And half a world away, Blackbeard the pirate leads a party of colonial luminaries back across the Atlantic to discover what has befallen the Old World. With sails a Choctaw shaman whose mysterious connections to the invisible world warn him of a confrontation as violent as it is decisive Feb Characters: Still young Ben, very nice.
I liked his friends a lot. Isaac could have been developed more, but oh well. Sir Newton has once again isolated himself from the world at large as he makes further investigations and experiments into the strange spiritual beings dubbed the Malakim, who seem to be influencing world events towards the destruction of civilization and science. Ben is sent on a variety of strange tasks, while being kept in the dark as to Newton's experiments. Things come to a head when he's almost assassinated, and gains a new companion Meanwhile, Adrienne is scavenging for survival in the remnants of France and eventually is part of a group making for Vienna, as a bastion of calm amidst the storm of armies on the move.
In America, the colonies have been cut off, receiving no word of what has befallen London, or the other troubles besetting Europe. They form a joint expedition of both English and French colonies, as well as the formidable presence or Edward Teach, better known as Blackbeard the pirate.
They strike out across the Atlantic to see what has stopped trade and news from the old world, as they try to survive the now much harsher new world. They are joined by the Indian shaman Red Shoes, who has a very different perspective and relationship with the spirit world, one which puts him squarely in the sights of the puritan minister, Cotton Matter. Eventually, their paths with cross in an epic confrontation between armies, as well as between science and spiritual forces, all of which have a strong interest in the course of history.
Apr 18, Adysnewbox rated it liked it. This was a much more "fun" read than its predeccesor, if a little less intellectual. I enjoyed the steampunk-y world set up in "Newton's Cannon," and after the intense finale of that book, it made sense to have everything in the sequel be a disorganized, chaotic mess. I never thought I'd read a "post-apocalyptic Revolutionary War-era" novel, but now I can proudly say that I have! The premise: What would happen if there was a "nuclear option" in the warfare of this time period?
How would that wor This was a much more "fun" read than its predeccesor, if a little less intellectual. How would that world be fundamentally changed as a result of such a "doomsday device"? While I don't think this book explores these questions with as much depth as it could have, it's still an interesting concept that is decently portrayed. Perhaps the author worried the first book was too talky? At any rate, the reader never has to wait for too long before another disaster befalls some of our heroes.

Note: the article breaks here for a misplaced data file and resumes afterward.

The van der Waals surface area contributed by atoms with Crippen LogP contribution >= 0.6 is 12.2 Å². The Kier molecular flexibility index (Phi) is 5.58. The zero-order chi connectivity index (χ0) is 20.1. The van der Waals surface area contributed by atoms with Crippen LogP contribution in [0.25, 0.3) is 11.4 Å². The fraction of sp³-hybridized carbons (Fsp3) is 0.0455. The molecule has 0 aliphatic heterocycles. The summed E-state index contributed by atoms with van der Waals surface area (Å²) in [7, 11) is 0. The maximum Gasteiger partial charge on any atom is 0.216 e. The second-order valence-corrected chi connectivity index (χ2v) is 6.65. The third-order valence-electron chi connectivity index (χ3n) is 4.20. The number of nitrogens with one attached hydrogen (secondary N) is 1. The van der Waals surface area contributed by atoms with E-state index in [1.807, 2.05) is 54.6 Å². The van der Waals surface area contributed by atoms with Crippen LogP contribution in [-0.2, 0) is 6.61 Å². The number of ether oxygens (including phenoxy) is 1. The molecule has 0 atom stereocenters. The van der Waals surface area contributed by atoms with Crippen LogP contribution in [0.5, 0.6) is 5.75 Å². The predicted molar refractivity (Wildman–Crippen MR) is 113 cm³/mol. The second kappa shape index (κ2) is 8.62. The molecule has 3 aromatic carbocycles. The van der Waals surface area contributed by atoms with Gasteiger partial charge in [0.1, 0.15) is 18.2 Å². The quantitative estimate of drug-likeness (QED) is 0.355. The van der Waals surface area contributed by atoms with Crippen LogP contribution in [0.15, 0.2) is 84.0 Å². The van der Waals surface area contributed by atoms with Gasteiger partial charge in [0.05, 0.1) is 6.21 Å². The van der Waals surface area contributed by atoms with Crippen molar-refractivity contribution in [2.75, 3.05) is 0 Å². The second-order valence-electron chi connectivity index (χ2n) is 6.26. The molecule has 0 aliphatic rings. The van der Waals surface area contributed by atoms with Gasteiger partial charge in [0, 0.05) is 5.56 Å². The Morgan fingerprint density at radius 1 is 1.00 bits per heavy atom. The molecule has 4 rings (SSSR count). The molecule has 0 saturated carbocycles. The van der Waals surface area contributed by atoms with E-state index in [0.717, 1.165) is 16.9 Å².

I also appreciated that some of the mysterious questions brought up in the first book were finally answered in this book.
Not ALL the questions, mind you, but enough of them that I was reasonably satisfied. However, I found some of the ifrit's powers a little vaguely outlined, and so I didn't always understand how they accomplished the things they did. I suspect Mr. Keyes has a tough time writing good climaxes to his books.
The final battle of "Calculus Of Angels" was a hot mess, and it was often hard to figure out what was going on. Sort of a "throw everything at the wall, see what sticks" method of writing. However, it can't be denied that the characters are set off in a new, different direction, with new goals, and that's okay, because it promises for another fun entry in the series.
Here's hoping! The ideas are certainly interesting, though I'm not exactly fond of the whole religious note. The writing can occasionally leave a little to be desired, but there are also really nice moments, especially during dialogs. In all, not exactly something I ended up being enthusiastic about, but a good book nevertheless, and one that I'm sure was a whole lot more work than it appears, as alternative history always is, even when you don't try to turn all known science on its head, create your own and a The ideas are certainly interesting, though I'm not exactly fond of the whole religious note.